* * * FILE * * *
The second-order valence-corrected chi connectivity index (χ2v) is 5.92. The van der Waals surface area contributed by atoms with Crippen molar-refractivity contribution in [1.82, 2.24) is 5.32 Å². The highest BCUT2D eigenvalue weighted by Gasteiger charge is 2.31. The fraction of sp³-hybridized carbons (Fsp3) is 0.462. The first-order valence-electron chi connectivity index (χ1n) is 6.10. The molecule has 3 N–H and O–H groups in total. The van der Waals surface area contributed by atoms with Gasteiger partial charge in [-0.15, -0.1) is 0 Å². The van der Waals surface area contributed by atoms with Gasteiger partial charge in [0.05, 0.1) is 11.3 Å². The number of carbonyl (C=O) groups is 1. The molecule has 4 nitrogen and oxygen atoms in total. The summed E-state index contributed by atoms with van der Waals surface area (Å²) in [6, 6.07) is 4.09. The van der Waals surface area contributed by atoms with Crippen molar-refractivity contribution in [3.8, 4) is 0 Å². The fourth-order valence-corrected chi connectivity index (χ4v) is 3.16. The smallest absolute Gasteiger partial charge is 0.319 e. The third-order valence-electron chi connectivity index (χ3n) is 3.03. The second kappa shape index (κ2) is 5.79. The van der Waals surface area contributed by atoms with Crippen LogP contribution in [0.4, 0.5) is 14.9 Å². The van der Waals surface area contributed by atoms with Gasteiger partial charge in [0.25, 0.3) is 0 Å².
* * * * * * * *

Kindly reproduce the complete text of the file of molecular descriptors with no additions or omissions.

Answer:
The second-order valence-corrected chi connectivity index (χ2v) is 5.92. The van der Waals surface area contributed by atoms with Crippen molar-refractivity contribution in [1.82, 2.24) is 5.32 Å². The highest BCUT2D eigenvalue weighted by Gasteiger charge is 2.31. The fraction of sp³-hybridized carbons (Fsp3) is 0.462. The first-order valence-electron chi connectivity index (χ1n) is 6.10. The molecule has 3 N–H and O–H groups in total. The van der Waals surface area contributed by atoms with Gasteiger partial charge in [-0.15, -0.1) is 0 Å². The van der Waals surface area contributed by atoms with Gasteiger partial charge in [0.05, 0.1) is 11.3 Å². The number of carbonyl (C=O) groups is 1. The molecule has 4 nitrogen and oxygen atoms in total. The summed E-state index contributed by atoms with van der Waals surface area (Å²) in [6, 6.07) is 4.09. The van der Waals surface area contributed by atoms with Crippen molar-refractivity contribution in [3.8, 4) is 0 Å². The fourth-order valence-corrected chi connectivity index (χ4v) is 3.16. The smallest absolute Gasteiger partial charge is 0.319 e. The third-order valence-electron chi connectivity index (χ3n) is 3.03. The second kappa shape index (κ2) is 5.79. The van der Waals surface area contributed by atoms with Crippen LogP contribution in [0.4, 0.5) is 14.9 Å². The van der Waals surface area contributed by atoms with Gasteiger partial charge in [0.25, 0.3) is 0 Å².